Nation & World

How close is China to becoming an economic superpower?

After strides in its first century, Kennedy School scholar says it now faces hurdles

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Chairman Mao poster.

A lithograph that reads “Public Proclamation of July 3 and July 24 are Chairman Mao’s Great Strategic Plans! People’s Republic of China.” The Chinese Communist Party was officially founded July 1921.

Jordan Schnitzer Museum of Art/University of Oregon

In 1921, Mao Zedong and 12 other young men met in Shanghai to found the Chinese Communist Party. In a recently published book, “From Rebel to Ruler: One Hundred Years of the Chinese Communist Party,” Tony Saich recounts the improbable story of how the party rose to power, maintained its rule through tumultuous times, and today is poised to lead the nation toward possible global dominance. The Daewoo Professor of International Affairs and director of the Ash Center for Democratic Governance and Innovation at the Harvard Kennedy School spoke to the Gazette about the party and its prospects.


Tony Saich

GAZETTE: You suggest that the most remarkable accomplishment of the Chinese Community Party is its mere survival. Why is that?

SAICH: Generally Leninist party systems are not seen as being flexible or adaptable, but instead become ossified, resulting in their decline. By contrast, the Chinese Community Party has been very flexible, adaptable over time. And that relates to a second point: If you think about the challenges the party has faced over 100 years, its continued existence has been really impressive. It was almost destroyed in 1927 when its Nationalist partner turned on it. It did not look as if it would be victorious in the civil war, and of course it came through the split with the Soviet Union, the Great Leap Forward, the Cultural Revolution, the demonstrations of 1989, and the collapse of the Soviet Union. And despite all those various challenges, it has survived to the present day.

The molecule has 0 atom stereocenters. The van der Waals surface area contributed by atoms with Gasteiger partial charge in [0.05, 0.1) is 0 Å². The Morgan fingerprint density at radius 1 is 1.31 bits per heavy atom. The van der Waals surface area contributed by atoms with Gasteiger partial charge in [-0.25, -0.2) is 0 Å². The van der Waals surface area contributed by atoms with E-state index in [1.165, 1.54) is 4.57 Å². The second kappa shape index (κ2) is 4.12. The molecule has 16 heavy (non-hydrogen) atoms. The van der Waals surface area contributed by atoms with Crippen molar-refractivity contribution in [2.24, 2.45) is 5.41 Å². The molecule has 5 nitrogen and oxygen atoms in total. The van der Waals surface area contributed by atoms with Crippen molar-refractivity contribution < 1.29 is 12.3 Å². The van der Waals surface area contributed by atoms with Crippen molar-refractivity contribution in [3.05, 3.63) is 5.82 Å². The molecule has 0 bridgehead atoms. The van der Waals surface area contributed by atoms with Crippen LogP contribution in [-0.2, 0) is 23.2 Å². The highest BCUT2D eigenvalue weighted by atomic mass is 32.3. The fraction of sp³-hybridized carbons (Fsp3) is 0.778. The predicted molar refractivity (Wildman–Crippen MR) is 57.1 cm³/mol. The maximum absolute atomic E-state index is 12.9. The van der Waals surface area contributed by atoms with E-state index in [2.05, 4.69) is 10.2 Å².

GAZETTE: Apart from its longevity, what would you point to as the most compelling achievements of the party?

SAICH: One was winning a civil war where the odds looked stacked up against them. The Nationalist Party had a much superior military force and controlled much more of the territory of China, and yet due to a mixture of mistakes made by the Nationalist armies and smart military maneuvering by Communist Party military leaders, they were able to turn the tables and win against insurmountable odds. I think the second achievement, fast-forwarding to the present period, is that it has overseen a period of extraordinary, strong economic growth, which lifted most if not all the population out of the absolute poverty that many of them suffered from as late as the late 1970s. And that I think is something that creates the higher levels of satisfaction amongst many people in China that are providing the Communist Party with a source of support.

GAZETTE: You note how even major setbacks sometimes served the party in the long term.

SAICH: Yes, when they came together to form the party in 1921, there were only just a small number of members, and the party really didn’t look as if it had much of a future. But by forming an alliance with the Nationalists, it was able to protect itself under the umbrella of the Nationalist military. Of course that base was destroyed in 1927 when the Nationalists turned on the Communists. But that misfortune pushed the Communists to bring their party to the countryside — a significant shift for a party supposedly representing the proletariat — and made them realize that their own military force would be essential moving forward. That’s one example where a disaster eventually turned out in ways fortuitous for the Chinese Communist Party.

Tony Saich.

“While the party talks frequently about Marxism, Maoism, Leninism, socialism with Chinese characteristics, you find very few people in China who either know what that means or really believe in Marxism,” says Tony Saich.

Photo by Martha Stewart

GAZETTE: With China’s growing emergence as an economic superpower, it would seem the party’s future is secure. But you say that is not necessarily so. What are some of the major challenges it faces?

SAICH: I think there are three different sets of challenges China faces that may limit its future status as an economic superpower. First, we know that Chinese economic growth is slowing. One challenge is whether it can improve its economic performance in terms of total factor productivity and ensure that investment goes to those parts of the economy that produce more effective rates of return. To date they have struggled with that challenge. The state sector continues to dominate, and it tends to be more inefficient. Also, many of the factors that led to China’s rapid economic growth have either declined in importance or no longer exist. The demographic dividend is gone. Foreign direct investment, while strong, is unlikely to increase significantly. Trade can’t really expand much more than it is.